...often side-line sport as it demands a high level of energy and expertise on their part. With time, a child’s level of dependence increases as their muscles are not stretched or developed. A sense of restlessness without outlet can often also result in temper tantrums.
The good news is that through using the methodology of Fundamental Movement Skills, our children can achieve a much higher measure of sporting ability than typically assumed. “I know that some of you might be thinking: ‘My child can’t even hold a pencil and doesn’t look me in the eye. How is it possible for him to play games like Captain’s Ball or soccer?’ Let me tell you that it is definitely possible! I have had high support and unresponsive students who, at the end of a year, were able to play a game of passing and catching. Their teachers were amazed,” encourages Ms Maria Koh, Sports Co-ordinator for Rainbow Centre Margaret Drive School.
Fundamental Movement Skills involves identifying specific skills needed to play a game such as tracking movement, catching, responding to name-calling and spatial awareness. Following this, each fundamental skill needs to be further broken down into finer processes of choosing the right equipment, setting achievable tasks and choosing an appropriate starting point.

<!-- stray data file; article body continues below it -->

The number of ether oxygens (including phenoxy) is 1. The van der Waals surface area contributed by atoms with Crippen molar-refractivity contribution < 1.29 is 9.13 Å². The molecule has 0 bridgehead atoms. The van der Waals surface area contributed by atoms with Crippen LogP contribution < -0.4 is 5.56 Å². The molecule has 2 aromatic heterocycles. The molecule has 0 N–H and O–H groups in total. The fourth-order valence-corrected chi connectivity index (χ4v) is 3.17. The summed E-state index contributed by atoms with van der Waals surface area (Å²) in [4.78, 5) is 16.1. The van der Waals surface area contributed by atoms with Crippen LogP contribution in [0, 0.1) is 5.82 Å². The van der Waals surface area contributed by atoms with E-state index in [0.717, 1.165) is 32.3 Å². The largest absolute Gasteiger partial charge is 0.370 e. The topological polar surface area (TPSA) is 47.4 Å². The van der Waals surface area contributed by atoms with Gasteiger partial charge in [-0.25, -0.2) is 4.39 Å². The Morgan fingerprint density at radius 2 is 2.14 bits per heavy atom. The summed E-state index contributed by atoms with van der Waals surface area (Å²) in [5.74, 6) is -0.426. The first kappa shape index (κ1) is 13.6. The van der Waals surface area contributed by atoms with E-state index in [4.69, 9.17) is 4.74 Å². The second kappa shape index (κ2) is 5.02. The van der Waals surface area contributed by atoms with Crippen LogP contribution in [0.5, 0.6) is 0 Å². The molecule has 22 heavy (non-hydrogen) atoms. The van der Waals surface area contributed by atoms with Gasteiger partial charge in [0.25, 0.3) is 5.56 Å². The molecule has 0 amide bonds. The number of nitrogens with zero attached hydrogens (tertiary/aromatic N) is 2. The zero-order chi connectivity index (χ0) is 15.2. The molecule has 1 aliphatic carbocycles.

For instance, to train a child to learn how to catch, you might first begin with using scarves instead of a ball, as scarves fall at a much slower rate and are easier to grasp. The starting point should also be differentiated. While some children can begin catching and tossing from a further distance, some children might require shorter distances – even as close as right in front of their faces.
However, with so many levels of repetition, task avoidance was a potential barrier to the child’s progress. “Just as how adults get frustrated sitting through meetings without a proper end-time, so our children get similarly frustrated being asked to repeat a task without knowing how many times they are required to,” joked Ms Maria Koh. This is easily remedied by providing clear visuals to let our children know how many rounds are expected of them, which helps them to manage their expectations.
Through this manner of steady and incremental progress over a year, our children can experience the joys of game-play. The skills acquired in the process also can be easily replicated in the community setting – at playgrounds and parks, which enables our children to play with their siblings and peers.